Tom Glocer is chief executive officer of Thomson Reuters, a leading global source of intelligent information for businesses and decision makers in the financial, legal, tax and accounting, scientific, healthcare and media markets.
Glocer joined Reuters Group in 1993 as vice president and deputy counsel of Reuters America and has held a number of senior leadership positions at Reuters, including President of Reuters LatAm and Reuters America, before being named CEO of Reuters Group PLC in July 2001.
Glocer is on the board of Merck & Co., Inc., and serves as a member of the Council on Foreign Relations, the International Business Council of the World Economic Forum, the International Advisory Board of British American Business Inc., and various other corporate and philanthropic organizations. Glocer holds a bachelor's degree in political science from Columbia University and a J.D. from Yale Law School. You can read his blog at www.tomglocer.com.
Tom Glocer: To totally recursive about it, I just wrote a couple of blogs about why I blogged. I did it initially because I just wanted to feel what it was like.
I’ve always had this belief--and this is what I wrote the first of the two blogs on--that there are really two ways to learn things. One is in a more sort of school-like atmosphere which is somebody with more information, imparts that information to you, whether in a classroom or via a book, or if you’re a grownup in the business world you go out and you hire McKinsey and they write you a 100-page beautiful report on the social phenomenon and economic model of blogging and social media. You read it, you underline a bit, you think you paid too much, but for that moment you sort of feel like you get it, but you don’t really know the contours because you’ve just essentially read somebody else’s work. You’re not able to integrate that into your worldview.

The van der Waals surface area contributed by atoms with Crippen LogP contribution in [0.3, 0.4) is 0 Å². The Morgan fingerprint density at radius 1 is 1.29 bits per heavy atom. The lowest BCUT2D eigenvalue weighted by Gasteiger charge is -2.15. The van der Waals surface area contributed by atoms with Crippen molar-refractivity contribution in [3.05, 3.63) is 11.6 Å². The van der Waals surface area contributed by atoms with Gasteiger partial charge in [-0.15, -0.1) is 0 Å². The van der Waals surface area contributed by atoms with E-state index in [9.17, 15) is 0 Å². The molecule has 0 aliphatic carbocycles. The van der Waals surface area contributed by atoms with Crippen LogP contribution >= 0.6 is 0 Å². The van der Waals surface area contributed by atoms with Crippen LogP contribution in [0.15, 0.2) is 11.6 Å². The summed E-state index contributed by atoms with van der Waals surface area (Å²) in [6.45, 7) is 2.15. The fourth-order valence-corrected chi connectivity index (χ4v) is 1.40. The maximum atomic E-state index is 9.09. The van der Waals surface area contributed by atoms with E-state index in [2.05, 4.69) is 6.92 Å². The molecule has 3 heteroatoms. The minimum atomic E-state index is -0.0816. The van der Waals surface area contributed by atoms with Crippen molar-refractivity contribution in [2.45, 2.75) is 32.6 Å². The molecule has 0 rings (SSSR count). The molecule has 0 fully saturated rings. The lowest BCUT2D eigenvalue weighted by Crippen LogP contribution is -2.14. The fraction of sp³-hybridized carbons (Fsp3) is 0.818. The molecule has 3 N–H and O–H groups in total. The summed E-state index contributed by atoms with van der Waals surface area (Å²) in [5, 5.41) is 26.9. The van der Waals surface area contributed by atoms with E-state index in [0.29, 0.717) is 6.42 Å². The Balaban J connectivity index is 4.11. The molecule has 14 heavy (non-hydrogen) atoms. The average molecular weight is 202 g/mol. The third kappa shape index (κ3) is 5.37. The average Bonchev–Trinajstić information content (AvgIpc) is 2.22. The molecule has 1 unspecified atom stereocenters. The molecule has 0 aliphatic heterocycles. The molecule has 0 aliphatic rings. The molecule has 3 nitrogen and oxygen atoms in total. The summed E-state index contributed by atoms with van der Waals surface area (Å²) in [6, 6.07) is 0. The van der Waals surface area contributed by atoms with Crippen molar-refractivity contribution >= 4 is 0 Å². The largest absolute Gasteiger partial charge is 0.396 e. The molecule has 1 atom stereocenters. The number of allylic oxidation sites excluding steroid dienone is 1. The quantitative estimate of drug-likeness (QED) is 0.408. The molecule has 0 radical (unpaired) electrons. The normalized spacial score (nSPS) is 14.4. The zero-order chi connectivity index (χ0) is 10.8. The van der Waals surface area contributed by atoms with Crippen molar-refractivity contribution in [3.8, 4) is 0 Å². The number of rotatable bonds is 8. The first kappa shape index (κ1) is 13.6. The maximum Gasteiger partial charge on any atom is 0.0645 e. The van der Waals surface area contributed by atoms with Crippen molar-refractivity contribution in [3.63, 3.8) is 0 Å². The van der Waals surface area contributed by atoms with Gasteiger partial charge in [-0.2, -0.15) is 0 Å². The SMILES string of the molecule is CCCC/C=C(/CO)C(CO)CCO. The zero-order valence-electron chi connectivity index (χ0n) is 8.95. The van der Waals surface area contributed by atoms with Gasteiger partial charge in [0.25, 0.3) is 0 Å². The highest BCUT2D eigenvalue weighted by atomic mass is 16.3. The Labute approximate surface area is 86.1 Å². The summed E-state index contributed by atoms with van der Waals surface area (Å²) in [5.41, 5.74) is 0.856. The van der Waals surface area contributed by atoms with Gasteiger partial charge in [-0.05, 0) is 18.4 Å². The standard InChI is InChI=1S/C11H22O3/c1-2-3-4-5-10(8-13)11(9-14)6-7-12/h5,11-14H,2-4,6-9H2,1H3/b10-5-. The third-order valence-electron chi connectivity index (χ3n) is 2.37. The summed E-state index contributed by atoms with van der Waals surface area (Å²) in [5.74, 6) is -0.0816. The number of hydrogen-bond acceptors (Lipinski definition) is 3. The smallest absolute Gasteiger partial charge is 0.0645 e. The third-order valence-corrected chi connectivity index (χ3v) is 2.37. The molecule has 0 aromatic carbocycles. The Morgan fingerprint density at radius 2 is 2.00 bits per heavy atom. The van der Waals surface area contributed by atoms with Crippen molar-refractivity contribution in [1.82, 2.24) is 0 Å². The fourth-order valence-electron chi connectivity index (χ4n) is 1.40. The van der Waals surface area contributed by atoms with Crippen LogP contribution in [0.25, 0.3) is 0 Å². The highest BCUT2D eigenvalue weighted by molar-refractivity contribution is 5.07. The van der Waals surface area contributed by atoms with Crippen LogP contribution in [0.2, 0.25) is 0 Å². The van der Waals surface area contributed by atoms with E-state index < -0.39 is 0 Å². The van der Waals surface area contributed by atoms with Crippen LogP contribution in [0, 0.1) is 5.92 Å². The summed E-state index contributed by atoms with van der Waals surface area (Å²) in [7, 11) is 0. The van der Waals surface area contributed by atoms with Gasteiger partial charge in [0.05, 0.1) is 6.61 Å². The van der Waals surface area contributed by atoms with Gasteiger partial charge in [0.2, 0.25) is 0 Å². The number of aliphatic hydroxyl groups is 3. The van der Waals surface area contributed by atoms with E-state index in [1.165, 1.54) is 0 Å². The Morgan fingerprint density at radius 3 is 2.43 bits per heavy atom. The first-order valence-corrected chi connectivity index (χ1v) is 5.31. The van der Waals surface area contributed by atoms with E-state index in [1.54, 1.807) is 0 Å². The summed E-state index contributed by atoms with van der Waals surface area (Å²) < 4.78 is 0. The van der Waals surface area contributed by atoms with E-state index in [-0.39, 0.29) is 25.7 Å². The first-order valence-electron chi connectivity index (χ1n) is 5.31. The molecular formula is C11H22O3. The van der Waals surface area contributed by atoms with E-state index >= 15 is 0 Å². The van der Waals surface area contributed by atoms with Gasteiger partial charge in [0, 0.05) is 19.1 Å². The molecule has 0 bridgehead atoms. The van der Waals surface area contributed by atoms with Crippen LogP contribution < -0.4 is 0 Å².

The other way of doing it, and it’s so simple, I couldn’t go out and wouldn’t want to go out and build a nuclear bomb, but it isn’t that hard to go out to any one of the various sites and create your own blog, and do it, and interact with people, and see what people are interested in, and how do you post comments, and how do you review them, and how do you incorporate that into your next work. So I just started doing it to learn by doing. Then along the way I discovered I liked it.
I was going to do it in a different way than, let’s say traditional, if one could even say there’s such a thing as traditional blogging, so young in its life. But most bloggers who are professional bloggers are doing it almost with Twitter repeatedly, multiple posts a day, because they are trying to drive traffic and people are supposed to come look at it, and obviously if you only post once every couple of weeks, you’re not going to have much to monetize advertising agains. But I’m not doing it for that purpose. I only write when there’s an intersection of A) When I have the time, and B) When I feel I have something to say. And I don’t feel I have something to say more than once or twice a month, so that’s how I evolved into the current position.
Recorded on: May 29 2009.
I try and learn also from other people's mistakes by just watching and talking to them.